The New York Times is selling your emotions
Did you know that your emotions are now a sellable metric? That’s the case if you’re a reader of The New York Times, at least, which announced in April that they’ve been tracking emotions felt by their readers using machine learning and surveys. From their year’s worth of data collection, the Times has identified 30 emotions that people feel when they read news articles. Of those 30, 18 are available to advertisers to purchase, according to AdWeek.
- The 18 “emotions” are:
- Feeling love
- In the mood to spend
The goal of emotion-based advertising is to not only hit readers with ads when they’re most likely to respond to them, but also to make sure that advertisements are more clearly aligned with the articles on which they’re featured. For example, you probably don’t want to see an ad for a new baby toy on an article about black maternal death rates. Or maybe a piece about anorexia shouldn’t include diet ads. You get the idea.
And while the Times isn’t the only publication to start ad-targeting based on emotions — USA Today has been doing this since 2017 and the Daily Beast as a similar program in development — it’s certainly the most established publication to do so. The cutesy name the new organization gave this program — “Project Feels” — doesn’t take away from the fact that letting advertisers “buy” our emotions feels creepy at best, Orwellian at worst.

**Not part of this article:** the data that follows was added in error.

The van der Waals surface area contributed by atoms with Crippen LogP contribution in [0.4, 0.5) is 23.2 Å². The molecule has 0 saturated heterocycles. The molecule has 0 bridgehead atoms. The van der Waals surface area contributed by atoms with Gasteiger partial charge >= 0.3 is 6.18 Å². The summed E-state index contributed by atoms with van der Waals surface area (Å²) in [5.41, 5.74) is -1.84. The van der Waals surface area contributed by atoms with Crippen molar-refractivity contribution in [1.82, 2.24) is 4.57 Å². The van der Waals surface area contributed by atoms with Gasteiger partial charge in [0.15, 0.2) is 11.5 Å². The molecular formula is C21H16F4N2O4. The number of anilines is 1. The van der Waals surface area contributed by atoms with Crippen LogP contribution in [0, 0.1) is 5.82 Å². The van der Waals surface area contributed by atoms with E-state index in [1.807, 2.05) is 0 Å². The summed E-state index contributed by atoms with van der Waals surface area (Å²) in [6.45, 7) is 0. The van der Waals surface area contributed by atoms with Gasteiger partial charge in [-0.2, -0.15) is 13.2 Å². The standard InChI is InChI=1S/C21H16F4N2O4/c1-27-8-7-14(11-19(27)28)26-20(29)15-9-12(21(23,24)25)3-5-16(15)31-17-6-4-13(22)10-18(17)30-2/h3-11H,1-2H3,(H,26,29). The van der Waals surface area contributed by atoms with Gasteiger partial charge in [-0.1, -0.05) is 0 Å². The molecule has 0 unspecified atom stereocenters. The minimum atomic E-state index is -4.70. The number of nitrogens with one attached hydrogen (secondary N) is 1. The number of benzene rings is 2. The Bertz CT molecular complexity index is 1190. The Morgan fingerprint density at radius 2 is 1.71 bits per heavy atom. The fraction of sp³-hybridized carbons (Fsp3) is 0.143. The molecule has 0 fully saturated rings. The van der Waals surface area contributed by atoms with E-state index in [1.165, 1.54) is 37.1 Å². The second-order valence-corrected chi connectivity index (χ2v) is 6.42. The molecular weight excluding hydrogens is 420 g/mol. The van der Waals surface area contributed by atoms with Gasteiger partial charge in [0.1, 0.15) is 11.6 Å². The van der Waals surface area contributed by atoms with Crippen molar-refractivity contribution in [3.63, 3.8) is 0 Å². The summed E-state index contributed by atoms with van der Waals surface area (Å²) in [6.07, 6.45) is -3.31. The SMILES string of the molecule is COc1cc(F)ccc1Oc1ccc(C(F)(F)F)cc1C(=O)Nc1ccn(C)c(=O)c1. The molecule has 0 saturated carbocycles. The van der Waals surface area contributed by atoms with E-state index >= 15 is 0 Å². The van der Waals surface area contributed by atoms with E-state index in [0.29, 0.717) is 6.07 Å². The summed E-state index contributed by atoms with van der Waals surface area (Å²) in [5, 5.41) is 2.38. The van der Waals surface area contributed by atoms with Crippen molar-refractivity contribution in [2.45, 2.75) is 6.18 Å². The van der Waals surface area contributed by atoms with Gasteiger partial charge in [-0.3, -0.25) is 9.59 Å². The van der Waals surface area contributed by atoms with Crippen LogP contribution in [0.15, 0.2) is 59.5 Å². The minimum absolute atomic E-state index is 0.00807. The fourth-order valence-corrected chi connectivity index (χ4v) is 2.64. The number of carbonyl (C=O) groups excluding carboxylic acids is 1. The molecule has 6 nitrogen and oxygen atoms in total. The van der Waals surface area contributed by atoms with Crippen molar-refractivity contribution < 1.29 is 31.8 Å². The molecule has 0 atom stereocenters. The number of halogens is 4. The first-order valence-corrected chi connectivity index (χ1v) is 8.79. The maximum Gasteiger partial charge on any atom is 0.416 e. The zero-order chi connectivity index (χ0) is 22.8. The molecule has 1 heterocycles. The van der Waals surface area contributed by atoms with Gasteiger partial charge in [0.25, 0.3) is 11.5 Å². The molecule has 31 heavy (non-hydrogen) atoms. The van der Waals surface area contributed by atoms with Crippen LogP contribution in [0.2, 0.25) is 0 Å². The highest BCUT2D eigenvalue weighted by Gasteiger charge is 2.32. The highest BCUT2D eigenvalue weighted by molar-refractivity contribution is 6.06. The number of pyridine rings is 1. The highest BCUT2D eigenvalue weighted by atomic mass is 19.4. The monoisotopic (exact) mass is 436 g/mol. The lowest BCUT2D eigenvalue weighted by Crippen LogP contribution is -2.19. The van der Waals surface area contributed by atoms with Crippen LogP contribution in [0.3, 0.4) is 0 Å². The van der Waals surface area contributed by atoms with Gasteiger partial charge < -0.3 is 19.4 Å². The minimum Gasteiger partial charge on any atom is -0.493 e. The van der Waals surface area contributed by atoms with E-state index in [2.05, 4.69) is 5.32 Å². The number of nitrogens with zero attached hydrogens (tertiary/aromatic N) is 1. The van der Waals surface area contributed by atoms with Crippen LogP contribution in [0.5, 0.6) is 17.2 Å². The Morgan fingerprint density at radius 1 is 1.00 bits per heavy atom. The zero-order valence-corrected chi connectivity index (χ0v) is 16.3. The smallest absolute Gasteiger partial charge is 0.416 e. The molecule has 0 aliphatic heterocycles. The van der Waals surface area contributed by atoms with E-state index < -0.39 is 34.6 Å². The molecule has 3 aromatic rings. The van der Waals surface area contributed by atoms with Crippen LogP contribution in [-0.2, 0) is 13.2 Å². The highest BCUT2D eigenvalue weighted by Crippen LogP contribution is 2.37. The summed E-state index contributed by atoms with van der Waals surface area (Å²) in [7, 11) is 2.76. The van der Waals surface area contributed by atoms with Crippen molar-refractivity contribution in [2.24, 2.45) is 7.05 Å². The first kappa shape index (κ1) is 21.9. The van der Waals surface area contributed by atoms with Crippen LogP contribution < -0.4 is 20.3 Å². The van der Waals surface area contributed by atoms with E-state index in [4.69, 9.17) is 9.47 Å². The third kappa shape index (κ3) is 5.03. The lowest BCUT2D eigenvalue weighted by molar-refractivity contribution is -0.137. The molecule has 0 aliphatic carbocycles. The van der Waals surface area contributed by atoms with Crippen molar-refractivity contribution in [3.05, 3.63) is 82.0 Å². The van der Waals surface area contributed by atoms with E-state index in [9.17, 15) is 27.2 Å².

If you don’t want the Times (or any other publication) to hit you with emotion-based ads, your best move is to use an ad blocker, because it doesn’t matter how targeted ads are if you can’t see them! Ad blockers not only take all of the ads out of your online experience, but also make it so pages load faster. And while some people in journalism argue that this hurts publications because the industry relies on ads, it seems like fair game if they’re going to target based on emotions.
And if targeted advertisements creep you out more generally, there are some steps you can take there, too. First of all, consider using a private browser like Tenta. Private browsers keep advertisers (and your ISP and the government and cyber criminals) from tracking your online activity at all.
Online advertising isn’t going anywhere and, if anything, it’s likely to only become more invasive as our technology gets more advanced. But that doesn’t mean that you have to blindly accept any and all moves that the advertisement industry makes. Push back. Protect yourself. Because if our attention and emotions are already for sale, what’s next?Share this post
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